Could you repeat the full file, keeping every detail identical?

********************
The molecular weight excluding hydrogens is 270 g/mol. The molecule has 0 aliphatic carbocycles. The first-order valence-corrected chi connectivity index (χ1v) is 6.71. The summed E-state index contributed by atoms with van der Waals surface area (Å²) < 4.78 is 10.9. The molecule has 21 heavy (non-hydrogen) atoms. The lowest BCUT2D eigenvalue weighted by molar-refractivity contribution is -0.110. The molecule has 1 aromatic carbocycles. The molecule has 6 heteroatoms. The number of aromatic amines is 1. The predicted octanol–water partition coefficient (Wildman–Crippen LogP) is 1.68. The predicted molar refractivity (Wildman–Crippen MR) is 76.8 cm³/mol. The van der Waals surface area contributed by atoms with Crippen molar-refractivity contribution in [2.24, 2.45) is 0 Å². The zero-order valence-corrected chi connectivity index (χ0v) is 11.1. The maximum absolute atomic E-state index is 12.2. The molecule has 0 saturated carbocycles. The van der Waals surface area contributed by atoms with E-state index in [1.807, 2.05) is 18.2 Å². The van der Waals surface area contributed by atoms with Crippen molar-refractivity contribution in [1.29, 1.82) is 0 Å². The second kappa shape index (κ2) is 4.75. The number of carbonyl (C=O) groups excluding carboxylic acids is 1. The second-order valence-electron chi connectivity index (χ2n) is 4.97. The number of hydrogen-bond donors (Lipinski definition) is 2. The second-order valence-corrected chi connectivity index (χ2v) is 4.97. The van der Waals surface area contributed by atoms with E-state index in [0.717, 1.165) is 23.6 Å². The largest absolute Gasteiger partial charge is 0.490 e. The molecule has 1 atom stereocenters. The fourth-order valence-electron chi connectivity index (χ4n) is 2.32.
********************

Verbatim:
The molecular weight excluding hydrogens is 270 g/mol. The molecule has 0 aliphatic carbocycles. The first-order valence-corrected chi connectivity index (χ1v) is 6.71. The summed E-state index contributed by atoms with van der Waals surface area (Å²) < 4.78 is 10.9. The molecule has 21 heavy (non-hydrogen) atoms. The lowest BCUT2D eigenvalue weighted by molar-refractivity contribution is -0.110. The molecule has 1 aromatic carbocycles. The molecule has 6 heteroatoms. The number of aromatic amines is 1. The predicted octanol–water partition coefficient (Wildman–Crippen LogP) is 1.68. The predicted molar refractivity (Wildman–Crippen MR) is 76.8 cm³/mol. The van der Waals surface area contributed by atoms with Crippen molar-refractivity contribution in [2.24, 2.45) is 0 Å². The zero-order valence-corrected chi connectivity index (χ0v) is 11.1. The maximum absolute atomic E-state index is 12.2. The molecule has 0 saturated carbocycles. The van der Waals surface area contributed by atoms with E-state index in [1.807, 2.05) is 18.2 Å². The van der Waals surface area contributed by atoms with Crippen molar-refractivity contribution in [1.29, 1.82) is 0 Å². The second kappa shape index (κ2) is 4.75. The number of carbonyl (C=O) groups excluding carboxylic acids is 1. The second-order valence-electron chi connectivity index (χ2n) is 4.97. The number of hydrogen-bond donors (Lipinski definition) is 2. The second-order valence-corrected chi connectivity index (χ2v) is 4.97. The van der Waals surface area contributed by atoms with E-state index in [0.717, 1.165) is 23.6 Å². The largest absolute Gasteiger partial charge is 0.490 e. The molecule has 1 atom stereocenters. The fourth-order valence-electron chi connectivity index (χ4n) is 2.32.